Koki Muli Grignon, vice-chair of the UN’s 62nd Commission on the Status of Women, sits in her office after filing a complaint about the 3,000 text messages sent to her by an anti-abortion group. (Mélissa Kent/CBC) U.S. officials have opened an investigation after a female diplomat faced a barrage of anti-abortion text messages from an advocacy
Koki Muli Grignon, vice-chair of the UN’s 62nd Commission on the Status of Women, sits in her office after filing a complaint about the 3,000 text messages sent to her by an anti-abortion group. (Mélissa Kent/CBC)
U.S. officials have opened an investigation after a female diplomat faced a barrage of anti-abortion text messages from an advocacy group, disrupting a major UN summit on women’s rights.
Koki Muli Grignon, Kenya’s deputy ambassador to the UN, received about 3,000 anti-abortion text messages in 12 languages during meetings at the Commission on the Status of Women (CSW) in March.
She was vice-chair of the conference, but the messages forced Muli Grignon to suspend the negotiations and leave the UN building in New York City to get a new phone number.
“It was totally impossible to work,” Muli Grignon told CBC News of the incident. ”The UN should be a safe space — nobody should be intimidated.”
Campaigners say the incident is part of a broader trend, where groups opposed to abortion rights and other women’s reproductive health services, are targeting the UN.
“The atmosphere was a lot more polarized and divisive, that is for sure,” Lopa Banerjee, from UN Women, said of this year’s CSW conference. “We saw, definitely, hostile tactics, intimidation tactics.”
The text alerts were sent by CitizenGo, an anti-abortion organization based in Spain, which describes itself as “a community of active citizens who work together, using online petitions and action alerts as a resource, to defend and promote life, family, and liberty.”
‘Strategy of distraction’
The text messages to Muli Grignon demanded that any mention of ”abortion, sexual orientation and gender identity, and comprehensive sexuality education” be removed from the final text at this year’s CSW. All these terms have appeared in multiple global agreements over the last 25 years.
”They make it sound as though there’s some covert plan to slip in abortion,” Françoise Girard, president of the International Women’s Health Coalition, said of conservative religious groups like CitizenGo. ”There’s no secret plan. It’s totally up front.”
The Kenyan envoy believes she was singled out because of a mistaken belief that, as the facilitator for the CSW, she had influence over this year’s agreed conclusions.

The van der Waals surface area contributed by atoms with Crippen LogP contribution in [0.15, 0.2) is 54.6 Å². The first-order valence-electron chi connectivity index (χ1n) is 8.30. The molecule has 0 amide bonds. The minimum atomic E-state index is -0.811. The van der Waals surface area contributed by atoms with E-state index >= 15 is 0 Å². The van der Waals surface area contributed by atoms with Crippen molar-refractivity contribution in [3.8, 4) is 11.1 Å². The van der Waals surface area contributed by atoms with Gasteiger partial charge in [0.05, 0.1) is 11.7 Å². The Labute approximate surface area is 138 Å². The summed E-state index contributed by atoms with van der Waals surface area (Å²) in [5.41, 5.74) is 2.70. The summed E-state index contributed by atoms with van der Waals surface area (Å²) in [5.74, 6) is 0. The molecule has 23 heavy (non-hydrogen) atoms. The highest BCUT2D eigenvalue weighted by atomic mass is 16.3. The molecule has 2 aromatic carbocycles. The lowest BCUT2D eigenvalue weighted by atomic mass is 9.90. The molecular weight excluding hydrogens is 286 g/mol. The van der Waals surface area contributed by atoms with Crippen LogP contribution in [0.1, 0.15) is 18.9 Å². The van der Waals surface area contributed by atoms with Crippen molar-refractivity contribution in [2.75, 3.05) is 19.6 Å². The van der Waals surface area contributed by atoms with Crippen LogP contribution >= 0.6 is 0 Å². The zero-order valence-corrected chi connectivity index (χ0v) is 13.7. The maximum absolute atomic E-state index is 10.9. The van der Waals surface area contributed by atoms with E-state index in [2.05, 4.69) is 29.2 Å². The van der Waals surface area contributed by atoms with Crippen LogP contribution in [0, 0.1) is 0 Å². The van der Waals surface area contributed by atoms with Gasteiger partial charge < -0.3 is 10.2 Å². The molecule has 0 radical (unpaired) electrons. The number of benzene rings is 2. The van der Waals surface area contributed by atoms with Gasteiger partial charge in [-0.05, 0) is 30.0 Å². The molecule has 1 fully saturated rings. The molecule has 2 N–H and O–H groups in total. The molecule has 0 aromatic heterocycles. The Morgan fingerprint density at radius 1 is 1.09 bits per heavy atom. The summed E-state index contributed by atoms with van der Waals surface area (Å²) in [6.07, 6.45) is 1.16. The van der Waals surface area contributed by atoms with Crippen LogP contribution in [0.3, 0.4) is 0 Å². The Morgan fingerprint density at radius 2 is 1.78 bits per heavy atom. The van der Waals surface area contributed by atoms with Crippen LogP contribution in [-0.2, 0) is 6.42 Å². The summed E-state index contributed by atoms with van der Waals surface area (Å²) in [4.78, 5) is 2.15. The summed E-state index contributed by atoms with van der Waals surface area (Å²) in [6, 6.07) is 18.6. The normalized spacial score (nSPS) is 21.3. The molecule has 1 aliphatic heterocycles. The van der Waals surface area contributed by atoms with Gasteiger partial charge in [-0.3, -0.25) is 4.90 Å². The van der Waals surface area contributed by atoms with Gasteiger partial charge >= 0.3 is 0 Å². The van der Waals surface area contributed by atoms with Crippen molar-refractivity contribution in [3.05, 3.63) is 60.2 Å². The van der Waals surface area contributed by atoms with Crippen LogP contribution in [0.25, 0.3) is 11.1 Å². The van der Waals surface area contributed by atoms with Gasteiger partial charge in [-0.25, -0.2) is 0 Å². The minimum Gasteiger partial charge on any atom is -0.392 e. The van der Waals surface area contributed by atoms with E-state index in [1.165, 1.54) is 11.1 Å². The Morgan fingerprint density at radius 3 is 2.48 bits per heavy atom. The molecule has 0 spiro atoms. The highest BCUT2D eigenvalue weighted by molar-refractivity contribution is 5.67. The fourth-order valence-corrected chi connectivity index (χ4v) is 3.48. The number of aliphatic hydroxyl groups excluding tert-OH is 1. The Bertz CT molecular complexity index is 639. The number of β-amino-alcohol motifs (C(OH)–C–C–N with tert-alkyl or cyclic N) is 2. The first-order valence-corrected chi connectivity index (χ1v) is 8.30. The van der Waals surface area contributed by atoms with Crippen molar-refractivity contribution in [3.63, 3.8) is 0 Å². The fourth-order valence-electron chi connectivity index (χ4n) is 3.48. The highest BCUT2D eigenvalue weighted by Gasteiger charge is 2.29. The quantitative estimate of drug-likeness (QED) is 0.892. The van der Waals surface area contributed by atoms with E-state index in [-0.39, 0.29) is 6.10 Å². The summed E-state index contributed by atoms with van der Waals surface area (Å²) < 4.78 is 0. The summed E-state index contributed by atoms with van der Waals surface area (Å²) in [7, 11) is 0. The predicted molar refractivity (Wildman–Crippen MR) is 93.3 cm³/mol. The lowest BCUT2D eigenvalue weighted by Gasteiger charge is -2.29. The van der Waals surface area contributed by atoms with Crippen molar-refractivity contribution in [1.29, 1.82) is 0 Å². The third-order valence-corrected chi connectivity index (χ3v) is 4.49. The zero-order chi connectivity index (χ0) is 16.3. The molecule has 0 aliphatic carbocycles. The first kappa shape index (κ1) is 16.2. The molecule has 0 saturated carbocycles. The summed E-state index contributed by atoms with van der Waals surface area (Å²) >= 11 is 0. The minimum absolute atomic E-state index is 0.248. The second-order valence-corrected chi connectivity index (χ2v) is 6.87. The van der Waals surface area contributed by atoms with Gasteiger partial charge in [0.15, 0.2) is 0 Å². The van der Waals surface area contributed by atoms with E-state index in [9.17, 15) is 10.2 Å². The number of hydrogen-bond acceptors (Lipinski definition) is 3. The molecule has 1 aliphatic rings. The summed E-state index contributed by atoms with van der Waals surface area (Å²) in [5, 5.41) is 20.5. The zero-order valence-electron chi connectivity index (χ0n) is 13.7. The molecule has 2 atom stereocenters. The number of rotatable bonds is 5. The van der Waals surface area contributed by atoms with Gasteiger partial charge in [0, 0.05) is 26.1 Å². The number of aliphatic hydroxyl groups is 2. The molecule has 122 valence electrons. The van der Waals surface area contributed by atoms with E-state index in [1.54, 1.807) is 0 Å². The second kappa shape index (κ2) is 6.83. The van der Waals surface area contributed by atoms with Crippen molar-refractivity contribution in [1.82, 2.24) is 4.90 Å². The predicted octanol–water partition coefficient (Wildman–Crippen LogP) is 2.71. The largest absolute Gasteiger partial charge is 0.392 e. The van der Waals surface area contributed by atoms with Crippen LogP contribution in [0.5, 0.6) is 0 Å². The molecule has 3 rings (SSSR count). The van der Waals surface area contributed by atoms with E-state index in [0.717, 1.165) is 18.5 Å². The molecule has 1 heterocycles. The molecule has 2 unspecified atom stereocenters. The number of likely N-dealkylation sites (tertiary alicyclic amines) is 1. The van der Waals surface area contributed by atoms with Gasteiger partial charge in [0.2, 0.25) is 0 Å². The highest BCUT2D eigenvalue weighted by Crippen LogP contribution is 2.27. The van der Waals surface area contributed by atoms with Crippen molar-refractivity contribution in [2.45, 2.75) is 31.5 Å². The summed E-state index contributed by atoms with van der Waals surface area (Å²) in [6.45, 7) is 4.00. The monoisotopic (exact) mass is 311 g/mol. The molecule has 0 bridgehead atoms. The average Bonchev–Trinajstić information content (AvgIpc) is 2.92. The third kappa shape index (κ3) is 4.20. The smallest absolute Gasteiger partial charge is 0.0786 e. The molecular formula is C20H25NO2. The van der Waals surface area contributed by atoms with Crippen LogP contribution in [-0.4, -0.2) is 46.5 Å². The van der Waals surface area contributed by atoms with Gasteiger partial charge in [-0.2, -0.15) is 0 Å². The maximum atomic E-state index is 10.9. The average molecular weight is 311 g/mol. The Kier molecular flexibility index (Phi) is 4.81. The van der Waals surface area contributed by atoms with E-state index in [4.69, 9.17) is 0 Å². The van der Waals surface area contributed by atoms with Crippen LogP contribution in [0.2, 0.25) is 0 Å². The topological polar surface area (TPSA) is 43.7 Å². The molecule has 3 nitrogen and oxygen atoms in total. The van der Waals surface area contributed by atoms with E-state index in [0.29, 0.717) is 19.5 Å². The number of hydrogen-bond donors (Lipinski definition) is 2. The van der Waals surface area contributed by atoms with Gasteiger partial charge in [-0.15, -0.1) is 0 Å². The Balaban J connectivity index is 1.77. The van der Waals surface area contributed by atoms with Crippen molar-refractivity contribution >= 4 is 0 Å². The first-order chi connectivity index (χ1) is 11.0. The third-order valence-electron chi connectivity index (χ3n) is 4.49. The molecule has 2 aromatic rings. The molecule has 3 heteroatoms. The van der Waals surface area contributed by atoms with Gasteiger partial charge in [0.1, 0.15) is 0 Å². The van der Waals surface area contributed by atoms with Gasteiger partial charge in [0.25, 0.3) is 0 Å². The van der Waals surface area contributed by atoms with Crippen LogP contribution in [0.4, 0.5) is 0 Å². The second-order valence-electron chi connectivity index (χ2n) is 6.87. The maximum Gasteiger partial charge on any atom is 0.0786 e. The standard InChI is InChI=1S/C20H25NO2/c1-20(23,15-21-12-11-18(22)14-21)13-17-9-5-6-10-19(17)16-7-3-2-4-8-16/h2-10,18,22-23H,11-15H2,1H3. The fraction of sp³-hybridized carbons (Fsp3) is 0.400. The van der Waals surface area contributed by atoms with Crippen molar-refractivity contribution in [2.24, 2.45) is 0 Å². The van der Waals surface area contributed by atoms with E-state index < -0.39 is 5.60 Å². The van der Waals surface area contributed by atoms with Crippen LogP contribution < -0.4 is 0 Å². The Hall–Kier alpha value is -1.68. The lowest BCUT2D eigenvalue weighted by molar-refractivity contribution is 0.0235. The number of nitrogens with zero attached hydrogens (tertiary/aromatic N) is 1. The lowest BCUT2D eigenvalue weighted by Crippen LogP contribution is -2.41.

”I have absolutely no control over the content of the outcome document. Only member states were able to negotiate the paragraphs,” Muli Grignon said, calling the harassment an attack on diplomacy and the UN itself.
The document is used by governments around the world as a road map for issues involving women, including: health, education and employment rights.
Jessica Stern, executive director of the LGBTQ rights group Outright Action International, said anti-abortion groups and conservative activists attempted to use a “strategy of distraction” — including cornering delegates — to hold up business at the women’s rights conference.
“We’ve really seen an increase of participation from religious right actors who come into the CSWwith the intention of narrowing the definition of women, removing or re-interpreting the definition of gender equality, and attacking any LGBTIQ participation,'” said Stern.
he CSW is an important forum for women from around the world to meet and swap strategies, she added. “It’s not a coincidence that the [religious] right has seen the potency of the CSW, and the potency of multilateralism and said ‘that’s the place where we are going to attack women’s rights.'”
British UN Ambassador Karen Pierce said it’s public knowledge certain religious groups at CSW have made common cause with conservative countries sympathetic to their beliefs, but targeting the personal phone of a “neutral facilitator” in an effort to “‘hijack the agenda … crosses a line.”
Ignacio Arsuaga, president of CitizenGo, shows damage to the group’s ‘Free Speech Bus,’ after it was attacked near the United Nations headquarters in New York City in 2017. CitizenGo apologized this year for sending a barrage of text messages to a UN diplomat. (Brendan McDermid/Reuters)
The president of CitizenGo later apologized to Muli Grignon. The group wrote that it “will use this experience at CSW to learn, grow, and become more effective, so you or any person working in the UN system never have to feel this way again.”
CitizenGo, which is not a UN-accredited NGO, is among the co-sponsors of a high-level event on the role of the family taking place at the UN later this month, along with more than two-dozen countries including Saudi Arabia, Russia and Pakistan.
The Kenyan envoy said she filed a formal harassment complaint ”to prevent this from happening again … You can’t come to the UN and bully one of us.”
U.S. officials are investigating the incident, rather than the UN, because the targeting was done on an American mobile phone network, CBC News has learned.
For her part, Muli Grignon is waiting for the investigation report, and on Tuesday she is among the keynote speakers at a UN event on tackling cyber-bullying.